Stanislavski: An Introduction (Theatre Arts Book) by Jean Benedetti

By Jean Benedetti

Jean Benedetti's Stanislavski is the clearest and so much succinct clarification of Stanislavski's writings and ideas, in particular these within the Stanislavski's performing trilogy – An Actor Prepares, development a personality, and making a Role – a staple of each actor's library. Now to be had in an enticing re-creation, Stanislavski: An advent offers the best consultant throughout the Master's writing.

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His own account of his early career in My Life in Art must be read with caution. More than an autobiography, it is a justification of the System. His achievements prior to the birth of the System in 1906 are therefore played down, and it is difficult to gain any proper sense of the very great eminence he had achieved by the end of the century. On more than one occasion he had been invited to join the Maly and refused, but none the less made guest appearances with the most distinguished members of the company.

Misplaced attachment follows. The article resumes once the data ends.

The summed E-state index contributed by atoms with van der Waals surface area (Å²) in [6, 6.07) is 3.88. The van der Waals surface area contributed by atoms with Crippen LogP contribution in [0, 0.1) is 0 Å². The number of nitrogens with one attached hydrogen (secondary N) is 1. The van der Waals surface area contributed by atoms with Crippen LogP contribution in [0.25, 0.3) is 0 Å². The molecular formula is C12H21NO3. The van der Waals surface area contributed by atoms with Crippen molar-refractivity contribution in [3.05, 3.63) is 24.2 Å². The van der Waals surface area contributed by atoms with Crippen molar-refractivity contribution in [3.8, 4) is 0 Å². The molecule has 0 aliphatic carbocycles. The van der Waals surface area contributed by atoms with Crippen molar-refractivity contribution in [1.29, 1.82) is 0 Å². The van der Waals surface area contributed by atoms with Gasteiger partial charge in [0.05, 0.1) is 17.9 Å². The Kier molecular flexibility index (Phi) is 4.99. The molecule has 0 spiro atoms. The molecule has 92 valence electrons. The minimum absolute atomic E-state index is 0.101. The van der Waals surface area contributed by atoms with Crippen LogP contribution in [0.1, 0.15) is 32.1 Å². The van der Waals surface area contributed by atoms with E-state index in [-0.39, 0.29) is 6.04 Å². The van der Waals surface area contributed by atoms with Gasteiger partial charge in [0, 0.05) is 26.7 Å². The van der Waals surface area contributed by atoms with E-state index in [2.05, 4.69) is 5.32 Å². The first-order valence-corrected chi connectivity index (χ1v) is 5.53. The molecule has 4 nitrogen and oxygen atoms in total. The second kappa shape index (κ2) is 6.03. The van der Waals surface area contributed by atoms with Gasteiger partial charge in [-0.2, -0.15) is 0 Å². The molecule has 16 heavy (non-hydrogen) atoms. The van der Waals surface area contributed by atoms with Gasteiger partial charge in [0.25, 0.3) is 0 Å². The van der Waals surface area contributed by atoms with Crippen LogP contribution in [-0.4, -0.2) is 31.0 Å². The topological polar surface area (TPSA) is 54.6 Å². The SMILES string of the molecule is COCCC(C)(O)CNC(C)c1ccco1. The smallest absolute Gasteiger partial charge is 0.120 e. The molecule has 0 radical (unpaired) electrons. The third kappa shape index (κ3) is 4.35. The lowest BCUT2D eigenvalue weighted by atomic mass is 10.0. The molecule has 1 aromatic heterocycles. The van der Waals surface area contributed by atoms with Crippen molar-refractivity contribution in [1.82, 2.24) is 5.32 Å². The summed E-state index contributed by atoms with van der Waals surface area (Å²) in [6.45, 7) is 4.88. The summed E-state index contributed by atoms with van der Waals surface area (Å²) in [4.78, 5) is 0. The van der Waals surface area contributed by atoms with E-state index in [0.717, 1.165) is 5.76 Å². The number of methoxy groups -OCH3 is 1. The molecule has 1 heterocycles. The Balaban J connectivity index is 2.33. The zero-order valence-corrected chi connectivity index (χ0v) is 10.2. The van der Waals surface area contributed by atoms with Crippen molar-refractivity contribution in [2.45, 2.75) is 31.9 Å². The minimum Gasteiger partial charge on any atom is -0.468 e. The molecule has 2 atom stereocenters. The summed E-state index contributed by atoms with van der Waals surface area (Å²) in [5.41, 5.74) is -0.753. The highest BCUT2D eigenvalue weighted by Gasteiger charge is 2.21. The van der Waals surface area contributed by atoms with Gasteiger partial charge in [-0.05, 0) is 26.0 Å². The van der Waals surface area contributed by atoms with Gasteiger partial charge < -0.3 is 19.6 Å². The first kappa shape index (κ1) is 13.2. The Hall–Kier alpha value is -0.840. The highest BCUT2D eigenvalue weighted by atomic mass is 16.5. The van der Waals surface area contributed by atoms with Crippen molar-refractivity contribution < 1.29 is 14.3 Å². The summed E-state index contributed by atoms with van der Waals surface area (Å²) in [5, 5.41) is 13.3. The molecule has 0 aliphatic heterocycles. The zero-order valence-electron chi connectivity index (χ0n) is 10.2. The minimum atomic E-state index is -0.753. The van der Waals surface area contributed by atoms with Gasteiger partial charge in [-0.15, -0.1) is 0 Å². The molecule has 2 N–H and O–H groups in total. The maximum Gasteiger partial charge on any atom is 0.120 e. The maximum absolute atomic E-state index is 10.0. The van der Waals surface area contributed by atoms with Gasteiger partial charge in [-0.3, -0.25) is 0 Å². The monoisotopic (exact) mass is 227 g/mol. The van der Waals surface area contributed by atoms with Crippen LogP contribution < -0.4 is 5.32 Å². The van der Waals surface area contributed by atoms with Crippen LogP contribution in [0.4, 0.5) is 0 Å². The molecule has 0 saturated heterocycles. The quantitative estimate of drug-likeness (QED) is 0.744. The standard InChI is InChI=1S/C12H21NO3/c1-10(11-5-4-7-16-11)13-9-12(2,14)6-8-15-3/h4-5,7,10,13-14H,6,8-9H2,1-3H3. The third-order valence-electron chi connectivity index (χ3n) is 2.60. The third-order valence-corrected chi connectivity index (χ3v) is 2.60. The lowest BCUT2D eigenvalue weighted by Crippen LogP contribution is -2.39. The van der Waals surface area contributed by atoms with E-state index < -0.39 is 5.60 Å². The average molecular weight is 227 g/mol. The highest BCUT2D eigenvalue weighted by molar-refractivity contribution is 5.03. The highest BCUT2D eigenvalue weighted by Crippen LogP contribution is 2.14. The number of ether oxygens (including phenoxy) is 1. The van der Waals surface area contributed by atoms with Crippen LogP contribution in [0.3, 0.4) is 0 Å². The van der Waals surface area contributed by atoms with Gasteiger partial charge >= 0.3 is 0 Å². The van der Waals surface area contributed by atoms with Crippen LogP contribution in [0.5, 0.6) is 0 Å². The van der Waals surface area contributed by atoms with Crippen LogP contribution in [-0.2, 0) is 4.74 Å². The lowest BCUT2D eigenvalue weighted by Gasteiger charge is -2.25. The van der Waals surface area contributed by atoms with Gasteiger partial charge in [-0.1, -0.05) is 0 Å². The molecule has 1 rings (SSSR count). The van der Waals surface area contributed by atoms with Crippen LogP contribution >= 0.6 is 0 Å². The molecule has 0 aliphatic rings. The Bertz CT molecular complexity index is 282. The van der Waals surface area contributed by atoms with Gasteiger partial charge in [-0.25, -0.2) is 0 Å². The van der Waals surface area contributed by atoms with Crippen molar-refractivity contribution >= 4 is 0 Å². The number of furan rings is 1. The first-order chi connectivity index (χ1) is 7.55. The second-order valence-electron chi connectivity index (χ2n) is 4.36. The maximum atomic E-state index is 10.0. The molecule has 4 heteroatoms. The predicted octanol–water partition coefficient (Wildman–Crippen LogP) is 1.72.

He concludes with a question: * SS Vol. 1, p. 250. † Ibid. * When, four years later, he came to direct Gorki’s The Lower Depths he adopted the opposite approach. The result was, in his view, a failure. He was too aware of the political and social importance of the play and nothing got over the footlights. † This they would derive from the total production. ‡ The meaning of the events presented on stage must be transparent. § A theatre, conceived not as a histrionic showcase but as a place in which to promote understanding, demanded that the actor see himself and his particular creative contribution as part of an ensemble.

But the detail must be characteristic and typical of whatever you want the audience to see. That is why Naturalism is poisonous to the theatre. * In insisting on the social function of the theatre Stanislavski placed himself within a tradition that went back far beyond Gogol. Peter the Great created theatres expressly to further his campaign for the westernisation of his kingdom. His successor, Catherine the Great, went one step further, writing plays, which were performed, anonymously, with the overt intention of educating her people.

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